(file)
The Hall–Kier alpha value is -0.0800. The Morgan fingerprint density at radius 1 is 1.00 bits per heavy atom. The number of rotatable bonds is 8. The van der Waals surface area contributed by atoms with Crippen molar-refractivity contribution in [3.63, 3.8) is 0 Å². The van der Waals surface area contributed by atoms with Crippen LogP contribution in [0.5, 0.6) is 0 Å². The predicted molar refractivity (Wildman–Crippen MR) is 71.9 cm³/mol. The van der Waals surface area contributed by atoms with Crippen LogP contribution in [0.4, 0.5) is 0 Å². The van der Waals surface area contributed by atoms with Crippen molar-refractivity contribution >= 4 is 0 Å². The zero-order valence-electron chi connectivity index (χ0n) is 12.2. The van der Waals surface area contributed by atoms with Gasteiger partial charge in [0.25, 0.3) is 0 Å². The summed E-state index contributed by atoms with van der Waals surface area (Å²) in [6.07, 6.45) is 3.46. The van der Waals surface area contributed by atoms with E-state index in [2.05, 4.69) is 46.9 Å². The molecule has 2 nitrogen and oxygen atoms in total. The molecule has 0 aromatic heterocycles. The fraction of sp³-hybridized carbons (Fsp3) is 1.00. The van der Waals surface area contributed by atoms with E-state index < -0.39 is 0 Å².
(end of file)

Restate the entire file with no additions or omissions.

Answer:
The Hall–Kier alpha value is -0.0800. The Morgan fingerprint density at radius 1 is 1.00 bits per heavy atom. The number of rotatable bonds is 8. The van der Waals surface area contributed by atoms with Crippen molar-refractivity contribution in [3.63, 3.8) is 0 Å². The van der Waals surface area contributed by atoms with Crippen LogP contribution in [0.5, 0.6) is 0 Å². The predicted molar refractivity (Wildman–Crippen MR) is 71.9 cm³/mol. The van der Waals surface area contributed by atoms with Crippen LogP contribution in [0.4, 0.5) is 0 Å². The van der Waals surface area contributed by atoms with Crippen molar-refractivity contribution >= 4 is 0 Å². The zero-order valence-electron chi connectivity index (χ0n) is 12.2. The van der Waals surface area contributed by atoms with Gasteiger partial charge in [0.25, 0.3) is 0 Å². The summed E-state index contributed by atoms with van der Waals surface area (Å²) in [6.07, 6.45) is 3.46. The van der Waals surface area contributed by atoms with E-state index in [2.05, 4.69) is 46.9 Å². The molecule has 2 nitrogen and oxygen atoms in total. The molecule has 0 aromatic heterocycles. The fraction of sp³-hybridized carbons (Fsp3) is 1.00. The van der Waals surface area contributed by atoms with E-state index < -0.39 is 0 Å².